November 04, 2009
Mumbai 2009, Day #5: Bus, Taxi, Sprint and Eternity...
He: Tomorrow... How long does tomorrow last?
She: An eternity... and a day.
Mumbai 2009 is having a retrospective on the legendary filmmaker from Greece, Theo Angelopoulos. This film that I saw today features commonly in 'Greatest Films Ever' lists. The eight-minute long closing shot can definitely be considered as one of the best closing shots in cinema history. But this experience had a price.
Instead of the usual festival venue at Fun Republic, Andheri, this morning we started for Ghatkopar. Didn't know the route. Didn't know exactly how long it would take. The first bus we took broke down. 20-25 minutes got wasted. The other bus we took got caught in the morning traffic over the WE Highway. We didn't have time. Decided to take a cab. It took 160 bucks, but we reached the gate of the Mall precisely on time. As we entered, the guards told us that it was the wrong gate. We had no time left. And the mall is too goddamn huge. So, we had to sprint - it was the only way out. Ran all around the campus. Entered. Lifts not working. Rushed over the dead escalators and reached the third floor. All this while, we could not find any other delegate in sight. Is this a wrong address? - was out worst fear. But then we saw the poster of the film fest. And finally, as we try to rush into the theater, the security person says that the show has been postponed. We were 75 minutes before time!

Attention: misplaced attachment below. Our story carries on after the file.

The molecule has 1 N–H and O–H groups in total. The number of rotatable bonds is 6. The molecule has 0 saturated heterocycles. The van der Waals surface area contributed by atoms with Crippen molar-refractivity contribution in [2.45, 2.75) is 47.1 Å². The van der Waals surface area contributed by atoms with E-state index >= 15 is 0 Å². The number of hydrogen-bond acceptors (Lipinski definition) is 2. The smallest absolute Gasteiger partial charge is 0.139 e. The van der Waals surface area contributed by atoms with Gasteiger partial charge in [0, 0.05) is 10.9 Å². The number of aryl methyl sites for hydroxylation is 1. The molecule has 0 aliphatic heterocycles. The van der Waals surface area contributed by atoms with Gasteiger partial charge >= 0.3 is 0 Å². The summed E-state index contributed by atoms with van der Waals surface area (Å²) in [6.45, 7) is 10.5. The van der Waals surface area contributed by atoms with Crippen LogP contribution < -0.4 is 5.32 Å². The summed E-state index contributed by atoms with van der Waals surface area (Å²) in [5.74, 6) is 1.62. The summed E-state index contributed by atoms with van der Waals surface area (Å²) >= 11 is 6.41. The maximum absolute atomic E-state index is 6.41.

While waiting for the first movie to start, knowing very well that tonight's last movie would not end before 11pm, we thought we our day was screwed. But it turned out to be perhaps the most fruitful day of my cinema experience. After the opening Greek movie, each movie that followed was special, each capable of making your day, giving you a high, and today there were five of them, back to back. Well, this indeed is a film festival.
Ausencia (Absence), a Mexican crime drama; Eastern Plays, the story of two brothers among the misguided youth of Bulgaria, that had bagged Best Film and Director awards at Tokyo, 2009; La Belle Personne (The Beautiful Person), perhaps the best teenage romance I have seen, perhaps because no one does it better than the French; and finally Andrzej Wajda's Tatarak (Sweet Rush) from Poland, an unbelievable fusion of real and fiction. Would like to mention Krystyna Janda's as the performance of the day, not only for the psychological layers she displayed as Marta, but for the spirit with which she played herself - Krystyna, the actor, suffering with the loss of her real-life husband, and shooting for this Wajda film. Confused on reading this? Many there were confused after the movie as well. Just take this - this film was awarded the Alfred Bauer Prize at Berlin 2009, the award which is given "to a movie which opens new perspectives in film art." This did just this. The eternity of these films made my day!